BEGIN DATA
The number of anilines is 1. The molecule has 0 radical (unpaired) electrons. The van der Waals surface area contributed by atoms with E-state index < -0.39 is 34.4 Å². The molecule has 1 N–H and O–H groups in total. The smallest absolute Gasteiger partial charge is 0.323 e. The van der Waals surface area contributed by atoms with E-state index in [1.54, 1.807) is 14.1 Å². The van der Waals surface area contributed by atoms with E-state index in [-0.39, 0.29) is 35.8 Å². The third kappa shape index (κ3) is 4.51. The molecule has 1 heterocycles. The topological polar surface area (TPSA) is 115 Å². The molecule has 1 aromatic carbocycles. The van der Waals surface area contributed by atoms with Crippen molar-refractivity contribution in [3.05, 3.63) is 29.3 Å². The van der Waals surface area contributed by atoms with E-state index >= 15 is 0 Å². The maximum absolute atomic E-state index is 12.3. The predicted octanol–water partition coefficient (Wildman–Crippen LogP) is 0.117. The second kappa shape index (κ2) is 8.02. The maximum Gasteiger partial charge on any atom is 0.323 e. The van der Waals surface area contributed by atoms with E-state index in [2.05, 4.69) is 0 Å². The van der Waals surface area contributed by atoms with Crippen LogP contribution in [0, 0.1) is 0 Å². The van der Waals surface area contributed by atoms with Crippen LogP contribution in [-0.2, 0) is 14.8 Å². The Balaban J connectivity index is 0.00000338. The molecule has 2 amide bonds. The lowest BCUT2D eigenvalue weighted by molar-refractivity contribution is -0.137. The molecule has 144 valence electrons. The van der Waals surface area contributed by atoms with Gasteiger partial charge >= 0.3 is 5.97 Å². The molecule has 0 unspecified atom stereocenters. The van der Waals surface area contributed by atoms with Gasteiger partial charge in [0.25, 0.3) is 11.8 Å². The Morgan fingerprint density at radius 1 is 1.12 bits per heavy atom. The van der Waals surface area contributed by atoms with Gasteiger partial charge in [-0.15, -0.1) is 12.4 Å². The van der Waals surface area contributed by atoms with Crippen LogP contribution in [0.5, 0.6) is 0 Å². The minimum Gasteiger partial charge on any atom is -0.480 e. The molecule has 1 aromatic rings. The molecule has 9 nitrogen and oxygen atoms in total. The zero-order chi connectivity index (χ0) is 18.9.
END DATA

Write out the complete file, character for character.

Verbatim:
The number of anilines is 1. The molecule has 0 radical (unpaired) electrons. The van der Waals surface area contributed by atoms with E-state index < -0.39 is 34.4 Å². The molecule has 1 N–H and O–H groups in total. The smallest absolute Gasteiger partial charge is 0.323 e. The van der Waals surface area contributed by atoms with E-state index in [1.54, 1.807) is 14.1 Å². The van der Waals surface area contributed by atoms with E-state index in [-0.39, 0.29) is 35.8 Å². The third kappa shape index (κ3) is 4.51. The molecule has 1 heterocycles. The topological polar surface area (TPSA) is 115 Å². The molecule has 1 aromatic carbocycles. The van der Waals surface area contributed by atoms with Crippen molar-refractivity contribution in [3.05, 3.63) is 29.3 Å². The van der Waals surface area contributed by atoms with E-state index >= 15 is 0 Å². The maximum absolute atomic E-state index is 12.3. The predicted octanol–water partition coefficient (Wildman–Crippen LogP) is 0.117. The second kappa shape index (κ2) is 8.02. The maximum Gasteiger partial charge on any atom is 0.323 e. The van der Waals surface area contributed by atoms with E-state index in [2.05, 4.69) is 0 Å². The van der Waals surface area contributed by atoms with Crippen LogP contribution in [0, 0.1) is 0 Å². The van der Waals surface area contributed by atoms with Crippen LogP contribution in [-0.2, 0) is 14.8 Å². The Balaban J connectivity index is 0.00000338. The molecule has 2 amide bonds. The lowest BCUT2D eigenvalue weighted by molar-refractivity contribution is -0.137. The molecule has 144 valence electrons. The van der Waals surface area contributed by atoms with Gasteiger partial charge >= 0.3 is 5.97 Å². The molecule has 0 unspecified atom stereocenters. The van der Waals surface area contributed by atoms with Gasteiger partial charge in [0.25, 0.3) is 11.8 Å². The Morgan fingerprint density at radius 1 is 1.12 bits per heavy atom. The van der Waals surface area contributed by atoms with Gasteiger partial charge in [-0.15, -0.1) is 12.4 Å². The van der Waals surface area contributed by atoms with Crippen LogP contribution in [0.5, 0.6) is 0 Å². The minimum Gasteiger partial charge on any atom is -0.480 e. The molecule has 1 aromatic rings. The molecule has 9 nitrogen and oxygen atoms in total. The zero-order chi connectivity index (χ0) is 18.9.